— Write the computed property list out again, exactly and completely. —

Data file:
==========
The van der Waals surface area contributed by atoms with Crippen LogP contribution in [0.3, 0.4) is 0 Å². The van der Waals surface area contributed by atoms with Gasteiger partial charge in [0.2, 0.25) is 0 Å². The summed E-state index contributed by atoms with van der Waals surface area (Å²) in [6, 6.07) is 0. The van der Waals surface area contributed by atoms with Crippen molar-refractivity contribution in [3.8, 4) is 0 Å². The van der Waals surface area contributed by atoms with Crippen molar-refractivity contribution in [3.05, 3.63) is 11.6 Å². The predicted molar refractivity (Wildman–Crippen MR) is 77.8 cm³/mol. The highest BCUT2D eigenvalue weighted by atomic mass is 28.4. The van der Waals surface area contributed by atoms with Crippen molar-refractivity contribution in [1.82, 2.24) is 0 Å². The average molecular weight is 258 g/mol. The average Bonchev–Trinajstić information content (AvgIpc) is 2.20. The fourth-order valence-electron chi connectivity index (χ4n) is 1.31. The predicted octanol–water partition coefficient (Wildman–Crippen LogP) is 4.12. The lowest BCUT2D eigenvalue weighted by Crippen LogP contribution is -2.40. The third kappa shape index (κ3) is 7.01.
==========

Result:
The van der Waals surface area contributed by atoms with Crippen LogP contribution in [0.3, 0.4) is 0 Å². The van der Waals surface area contributed by atoms with Gasteiger partial charge in [0.2, 0.25) is 0 Å². The summed E-state index contributed by atoms with van der Waals surface area (Å²) in [6, 6.07) is 0. The van der Waals surface area contributed by atoms with Crippen molar-refractivity contribution in [3.8, 4) is 0 Å². The van der Waals surface area contributed by atoms with Crippen molar-refractivity contribution in [3.05, 3.63) is 11.6 Å². The predicted molar refractivity (Wildman–Crippen MR) is 77.8 cm³/mol. The highest BCUT2D eigenvalue weighted by atomic mass is 28.4. The van der Waals surface area contributed by atoms with Crippen molar-refractivity contribution in [1.82, 2.24) is 0 Å². The average molecular weight is 258 g/mol. The average Bonchev–Trinajstić information content (AvgIpc) is 2.20. The fourth-order valence-electron chi connectivity index (χ4n) is 1.31. The predicted octanol–water partition coefficient (Wildman–Crippen LogP) is 4.12. The lowest BCUT2D eigenvalue weighted by Crippen LogP contribution is -2.40. The third kappa shape index (κ3) is 7.01.